Summiting Mount Mansfield, Part Two

A few nights ago, before embarking on a crossIMG_20141116_125857_232 country road trip and going AWOL from the blogosphere for a couple days, I wrote about my unsuccessful attempts to summit Vermont’s high point, Mount Mansfield.  Last Sunday, the Fates smiled upon me, and I reached the summit in one of my favorite day-hiking expeditions of all time.

I don’t know exactly what it was about last week’s hike that left me so high on life.  The day wasn’t exactly an auspicious day for a hike:  The sky was ominously cloudy, and the wind chills in the mountains were in the single digits above zero.  As I was driving to the trailhead in Underhill State Park, the sky was spitting snow, and the road up to the trailhead was covered by a dusting of powder.

A Southerner who’d considered herself a fair weather hiker until this autumn, I seriously considered just heading home without trying to hike. However, when I got enough traction on Mountain Road to drive to the gate, I decided I’d give it a try, resolving to head back down the mountain after a short hike.  Basically, I just wanted to try out the Kathoola microspikes the mountain had inspired me to purchase the day before.

IMG_20141116_110544_700I set off around 9:45 and soon, as I always do, found myself deeply content walking in the woods.  The snow was falling gently around me, and the branches of the evergreens, blanketed by white powder, hung with heaviness.

Yet again, I took the Eagle Cut-off Trail up to Sunset Ridge Trail and signed in, still assuming that I’d only hike for a couple hours.  Yet again, I crossed the footbridges near the trail head.  Yet again, I climbed nearer the ridge line.

This time, however, when I came to the first of several wide swaths of icy terrain, I donned my microspikes.  Sure, the contrast between them and my lightweight Salomon trail shoes was amusing, but it was love at first crunch.  Instantly, ice was transformed from a beautiful but potentially hazardous trail decoration to a surface that was actually fun to walk on.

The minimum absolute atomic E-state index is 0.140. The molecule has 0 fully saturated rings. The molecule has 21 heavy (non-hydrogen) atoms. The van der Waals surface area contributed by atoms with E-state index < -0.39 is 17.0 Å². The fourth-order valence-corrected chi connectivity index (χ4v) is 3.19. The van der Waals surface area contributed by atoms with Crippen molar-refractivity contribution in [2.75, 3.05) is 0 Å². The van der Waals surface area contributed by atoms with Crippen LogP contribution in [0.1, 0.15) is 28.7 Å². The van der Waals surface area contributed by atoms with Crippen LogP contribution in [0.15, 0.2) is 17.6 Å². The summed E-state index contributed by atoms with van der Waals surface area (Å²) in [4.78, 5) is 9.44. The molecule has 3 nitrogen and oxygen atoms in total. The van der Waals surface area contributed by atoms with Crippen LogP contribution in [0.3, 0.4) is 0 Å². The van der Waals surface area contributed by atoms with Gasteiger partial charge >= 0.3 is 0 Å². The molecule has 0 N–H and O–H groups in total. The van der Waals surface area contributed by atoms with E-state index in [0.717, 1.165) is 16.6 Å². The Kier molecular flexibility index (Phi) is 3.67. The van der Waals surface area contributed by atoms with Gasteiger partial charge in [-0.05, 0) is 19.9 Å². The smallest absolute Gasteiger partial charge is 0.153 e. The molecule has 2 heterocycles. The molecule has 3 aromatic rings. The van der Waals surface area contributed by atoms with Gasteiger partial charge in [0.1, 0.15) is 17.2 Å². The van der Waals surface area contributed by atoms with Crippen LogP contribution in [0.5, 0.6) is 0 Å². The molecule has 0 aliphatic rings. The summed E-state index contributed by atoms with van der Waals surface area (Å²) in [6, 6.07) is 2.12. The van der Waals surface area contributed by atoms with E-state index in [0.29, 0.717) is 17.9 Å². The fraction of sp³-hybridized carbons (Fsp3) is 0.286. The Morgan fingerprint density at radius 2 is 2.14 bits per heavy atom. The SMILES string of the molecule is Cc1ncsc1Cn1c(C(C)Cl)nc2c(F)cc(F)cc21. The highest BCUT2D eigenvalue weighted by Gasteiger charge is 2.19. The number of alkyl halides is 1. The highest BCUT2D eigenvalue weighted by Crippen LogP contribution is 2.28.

I marched onward toward the krummoltz and considered, for the first time since getting out of my car, to attempt the summit that day.  Alone on the mountain, listening to the wind whistling through the trees and leaving the first footprints in the snow, I resolved to go as far as I felt comfortable and to turn around if following the trail, staying warm, or remaining upright became beyond reasonably difficult.

Happily, I never reached that threshold.

From the top of the treeline to the top of Mansfield’s Chin is roughly one mile.  In the winter, what in the summer would be a great opportunity to catch a suntan becomes a bit more treacherous.  However, I carefully followed the small mountaintop cairns and occasional blue blazes on rocks that the fierce wind had exposed.  Some of the snowdrifts the winds created were nearly knee-deep; in other places, I walked on bare rock.  Adding layers before I thought they were necessary, I never let myself become chilled, and only my eyes were exposed by the time I got to the summit.  The few blonde hairs that had freed themselves from my hat and balaclava froze stiff from the cold.

Rounding the corner of the spur trail to the peak and climbing the final hundred yards to the summit felt incredible.  Alone in a snow-covered wilderness, higher than any surrounding mountain, I seemed to be on top of the world.  Up that high, I could discern a distant break in the clouds, and the low winter sunlight that shined through tinted the furthest reaches of the clouds pink.  I spun around, taking in the panorama, awestruck.

And, then it was time to descend to the safety of treeline.

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